I went to the doctor’s today for a routine visit and it just happened to be the day of my book launch. I feel sorry for him, because other than my husband, he was the only other “in real life” person I had interacted with that day. I couldn’t contain my excitement and I had to share this milestone event with him. I blurted out that it was my book’s birthday. He looked at me with surprise and congratulated me and we got on with blood pressure cuffs and prescription renewals.
As my appointment was coming to a close he said “You have a lot of energy don’t you?”
“Well, yes, but what do you mean?” I responded.
“You are always reinventing yourself and doing new things.” he said.
“I guess I am.”
I reflected on this short conversation later in the day. His words were a double-edged sword. On one hand, most people would agree that it is good to do new things, to challenge yourself, and to forge onward. On the other, it is also the kind of thing you say about poorly behaved children, “Oh my, they have a lot of energy, don’t they?”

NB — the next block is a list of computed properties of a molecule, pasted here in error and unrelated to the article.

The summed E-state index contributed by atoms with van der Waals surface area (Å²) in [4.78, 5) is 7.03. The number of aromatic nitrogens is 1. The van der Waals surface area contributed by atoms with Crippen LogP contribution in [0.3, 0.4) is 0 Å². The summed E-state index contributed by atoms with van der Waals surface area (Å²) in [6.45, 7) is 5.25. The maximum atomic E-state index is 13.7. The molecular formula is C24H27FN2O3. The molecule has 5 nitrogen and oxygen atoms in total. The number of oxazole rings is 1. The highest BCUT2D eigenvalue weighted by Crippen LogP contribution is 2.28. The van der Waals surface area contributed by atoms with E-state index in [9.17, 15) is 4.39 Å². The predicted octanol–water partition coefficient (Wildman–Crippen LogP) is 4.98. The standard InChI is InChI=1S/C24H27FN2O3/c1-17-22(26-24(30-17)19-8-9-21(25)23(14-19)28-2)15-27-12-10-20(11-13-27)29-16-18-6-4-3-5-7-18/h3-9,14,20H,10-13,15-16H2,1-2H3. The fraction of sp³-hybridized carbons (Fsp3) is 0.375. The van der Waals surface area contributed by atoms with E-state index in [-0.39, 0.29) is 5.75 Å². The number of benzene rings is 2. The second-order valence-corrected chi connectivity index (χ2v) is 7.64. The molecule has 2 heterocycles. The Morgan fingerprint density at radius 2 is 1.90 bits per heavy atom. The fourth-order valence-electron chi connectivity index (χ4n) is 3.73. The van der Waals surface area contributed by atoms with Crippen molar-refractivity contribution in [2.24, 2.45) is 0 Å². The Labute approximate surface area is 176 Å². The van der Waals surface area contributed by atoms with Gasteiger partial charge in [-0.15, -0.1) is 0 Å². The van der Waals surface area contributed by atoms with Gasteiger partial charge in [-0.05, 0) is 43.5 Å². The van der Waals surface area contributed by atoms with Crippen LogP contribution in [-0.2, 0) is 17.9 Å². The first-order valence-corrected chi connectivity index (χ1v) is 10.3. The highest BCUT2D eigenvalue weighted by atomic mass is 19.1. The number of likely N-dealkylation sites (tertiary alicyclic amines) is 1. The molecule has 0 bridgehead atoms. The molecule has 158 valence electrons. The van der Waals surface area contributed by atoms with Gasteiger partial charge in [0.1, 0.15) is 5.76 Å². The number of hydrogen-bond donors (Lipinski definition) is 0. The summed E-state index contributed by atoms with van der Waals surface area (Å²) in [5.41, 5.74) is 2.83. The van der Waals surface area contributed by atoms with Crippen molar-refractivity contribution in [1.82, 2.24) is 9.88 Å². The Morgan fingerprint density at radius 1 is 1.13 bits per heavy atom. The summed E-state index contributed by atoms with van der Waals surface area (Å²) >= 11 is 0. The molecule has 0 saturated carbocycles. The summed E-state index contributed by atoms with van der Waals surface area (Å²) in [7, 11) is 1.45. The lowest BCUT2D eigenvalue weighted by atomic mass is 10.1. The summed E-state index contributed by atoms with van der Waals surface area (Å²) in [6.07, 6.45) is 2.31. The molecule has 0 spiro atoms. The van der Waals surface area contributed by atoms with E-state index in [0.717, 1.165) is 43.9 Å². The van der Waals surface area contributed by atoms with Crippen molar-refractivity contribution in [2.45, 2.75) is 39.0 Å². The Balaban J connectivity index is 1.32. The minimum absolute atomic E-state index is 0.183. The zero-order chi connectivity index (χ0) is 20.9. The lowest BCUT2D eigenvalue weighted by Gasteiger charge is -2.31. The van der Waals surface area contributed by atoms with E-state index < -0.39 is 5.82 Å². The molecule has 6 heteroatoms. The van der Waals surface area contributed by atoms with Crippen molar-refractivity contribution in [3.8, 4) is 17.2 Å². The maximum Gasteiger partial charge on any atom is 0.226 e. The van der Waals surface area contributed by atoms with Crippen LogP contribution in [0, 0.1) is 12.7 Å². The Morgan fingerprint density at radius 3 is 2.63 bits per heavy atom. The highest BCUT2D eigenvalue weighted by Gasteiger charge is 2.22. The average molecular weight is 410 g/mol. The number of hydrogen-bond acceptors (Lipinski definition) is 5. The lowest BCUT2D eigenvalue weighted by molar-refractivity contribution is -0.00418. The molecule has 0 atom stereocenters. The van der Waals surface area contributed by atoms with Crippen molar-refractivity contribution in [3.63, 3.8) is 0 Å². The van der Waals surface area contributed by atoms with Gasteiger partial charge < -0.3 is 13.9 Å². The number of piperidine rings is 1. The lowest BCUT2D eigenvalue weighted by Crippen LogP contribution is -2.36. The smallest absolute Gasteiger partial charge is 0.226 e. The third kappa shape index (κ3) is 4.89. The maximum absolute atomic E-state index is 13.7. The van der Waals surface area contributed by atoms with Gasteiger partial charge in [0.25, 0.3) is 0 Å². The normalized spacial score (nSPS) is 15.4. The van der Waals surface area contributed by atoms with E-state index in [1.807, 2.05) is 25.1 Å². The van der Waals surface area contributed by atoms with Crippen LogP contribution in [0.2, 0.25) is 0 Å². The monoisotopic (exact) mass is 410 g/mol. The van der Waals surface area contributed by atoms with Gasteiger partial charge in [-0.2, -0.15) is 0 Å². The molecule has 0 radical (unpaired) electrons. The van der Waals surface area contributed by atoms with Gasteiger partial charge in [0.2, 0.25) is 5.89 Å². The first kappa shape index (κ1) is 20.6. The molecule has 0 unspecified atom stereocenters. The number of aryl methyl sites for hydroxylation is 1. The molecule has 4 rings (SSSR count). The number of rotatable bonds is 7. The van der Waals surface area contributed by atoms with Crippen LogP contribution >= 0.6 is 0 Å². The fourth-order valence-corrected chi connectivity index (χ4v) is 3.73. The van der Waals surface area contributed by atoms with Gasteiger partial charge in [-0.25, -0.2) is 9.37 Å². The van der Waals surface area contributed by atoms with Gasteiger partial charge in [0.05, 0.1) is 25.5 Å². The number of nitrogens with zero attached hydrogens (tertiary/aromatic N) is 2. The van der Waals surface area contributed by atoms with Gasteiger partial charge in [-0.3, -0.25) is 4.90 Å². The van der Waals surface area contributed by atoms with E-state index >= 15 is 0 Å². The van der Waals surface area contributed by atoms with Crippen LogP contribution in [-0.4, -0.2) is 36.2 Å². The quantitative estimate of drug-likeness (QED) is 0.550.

I either have a lot of energy, a short attention span, or possibly a bit of both. When I see things that I want to experience, I just leap and try them out. Sometimes things go well and sometimes they don’t. I have failed at a few things and succeeded at a few too, but I can definitely say I experienced them!
There is probably a more reasonable way to try new things, a way that doesn’t make me look like a whirling dervish. I could work in only one field and let my hobbies play the newness role. Would that make me appear more stable? Or maybe I could try lots of new things but not tell anyone? That certainly would have prevented me from failing in front of an audience a few times. I’m just not wired that way. When I see a new path, I'm running down it - all knees and elbows - just like a little kid, and I'm shouting the whole way “hey look at this” and “come on, let’s see what’s over here!”
At 46, I am probably not going to change who I am and I don’t think I want to. It probably isn’t endearing at all ages and stages to be running amok and making a mess, but when I am 90 I hope someone still says to me “You have a lot of energy, don’t you?”